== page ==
The Union Health Ministry has rushed a team of experts to Kerala to assist the state control the Nipah virus outbreak
At least nine people have died in Kerala’s Kozhikode district due to Nipah virus, an infection which has high fatality rate and spreads mainly through bats, pigs and other animals, state health officials said.
More deaths have been reported from the area but the cause of these deaths is not known yet.
“We have confirmed nine deaths. Out of these only three are Nipah positive. We have sent samples of other deceased to the National Virology Institute in Pune. We can ascertain the exact cause of death only after obtaining results,” said State Health Secretary Rajeev Sadananndan.
Two of the deaths on Monday took place in the Kozhikode Medical College and two others died at the taluk hospital.
The Union Health Ministry has rushed a team of experts to assist the state which is struggling to cope with the outbreak.
“A team from the Indian Council of Medical Research is arriving in Kozhikode on Monday. We are trying our best to contain the spread of virus and we sought help from all,” Sadanandan said.
On Sunday night, the fears of the Nipah virus came true with Kerala’s Health Director RL Saritha announcing it after eight people had died.
“The National Virology Institute in Pune has confirmed that the dead were infected with Nipah virus,” Saritha said Sunday night. She did not mention how many of the dead had tested positive.
There is no vaccine or medicine for the disease and only form of treatment is supportive medicines and palliative care.
At least 12 people are admitted in various hospitals and 20 others are under observation. Many families who were staying closer to the affected dwellings have been evacuated to safer places and domestic animals are also under observation, a senior health official said.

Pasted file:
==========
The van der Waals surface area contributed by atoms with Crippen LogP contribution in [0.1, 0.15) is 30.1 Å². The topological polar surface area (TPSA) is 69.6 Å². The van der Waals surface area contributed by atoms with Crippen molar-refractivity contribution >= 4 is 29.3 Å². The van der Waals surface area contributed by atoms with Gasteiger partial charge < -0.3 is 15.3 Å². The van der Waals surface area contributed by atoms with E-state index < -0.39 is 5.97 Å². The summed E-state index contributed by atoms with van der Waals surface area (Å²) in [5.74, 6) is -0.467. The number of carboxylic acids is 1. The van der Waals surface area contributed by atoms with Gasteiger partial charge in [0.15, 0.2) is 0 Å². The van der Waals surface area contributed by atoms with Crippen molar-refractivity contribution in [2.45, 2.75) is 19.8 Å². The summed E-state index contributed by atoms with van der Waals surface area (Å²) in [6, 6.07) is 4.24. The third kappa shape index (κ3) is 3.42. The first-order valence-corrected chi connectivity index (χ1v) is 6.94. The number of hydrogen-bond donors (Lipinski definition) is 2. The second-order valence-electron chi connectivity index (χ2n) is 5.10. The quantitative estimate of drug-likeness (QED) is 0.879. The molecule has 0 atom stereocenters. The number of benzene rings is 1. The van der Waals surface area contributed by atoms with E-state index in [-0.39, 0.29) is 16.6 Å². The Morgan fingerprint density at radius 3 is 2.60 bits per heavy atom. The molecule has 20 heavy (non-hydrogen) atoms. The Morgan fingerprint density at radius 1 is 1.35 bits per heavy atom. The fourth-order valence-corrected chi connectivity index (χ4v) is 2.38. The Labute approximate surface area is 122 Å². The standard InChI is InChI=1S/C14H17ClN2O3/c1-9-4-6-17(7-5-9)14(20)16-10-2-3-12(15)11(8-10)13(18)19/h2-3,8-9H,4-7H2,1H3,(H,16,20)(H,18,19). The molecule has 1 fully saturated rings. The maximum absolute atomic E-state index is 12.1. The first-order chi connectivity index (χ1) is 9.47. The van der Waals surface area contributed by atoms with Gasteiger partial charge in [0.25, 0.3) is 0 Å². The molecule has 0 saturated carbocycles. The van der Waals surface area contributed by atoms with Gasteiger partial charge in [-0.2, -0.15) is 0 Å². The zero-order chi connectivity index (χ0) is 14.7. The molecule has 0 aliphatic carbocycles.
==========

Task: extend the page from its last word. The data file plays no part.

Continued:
The state health department has decided to set up isolation wards in government and private hospitals to contain the deadly virus. Lini, a nurse who attended to the two men who died, was herself hospitalised for a week before she died Monday morning. Her body was cremated at the electric crematorium immediately triggering strong protests from her relatives because it was not handed over to them.
The body of another person who died, Velauthan (64), was also cremated in the electric crematorium to prevent the disease from spreading.
Agitated heath workers complained that they have not been given enough precautionary gadgets to contain the infection.
The outbreak started with the death of three members of a family in Perambra in a span of two weeks. At least four others of the family are admitted in the hospital with same symptoms. Local people said they had informed the authorities after the death of some domesticated animals but their complaints were ignored.
According to the World Health Organisation (WHO) India reported two outbreaks of Nipah virus encephalitis in West Bengal, bordering Bangladesh, in 2001 and 2007. Seventy one cases with 50 deaths (70% of the cases) were reported in two outbreaks.
The first identification of Nipah virus as a cause of an outbreak of encephalitis was reported in 2001 in Meherpur district of Bangladesh. The WHO says Nipah virus (NiV) encephalitis is an emerging infectious disease of public health importance in the South-East Asia Region.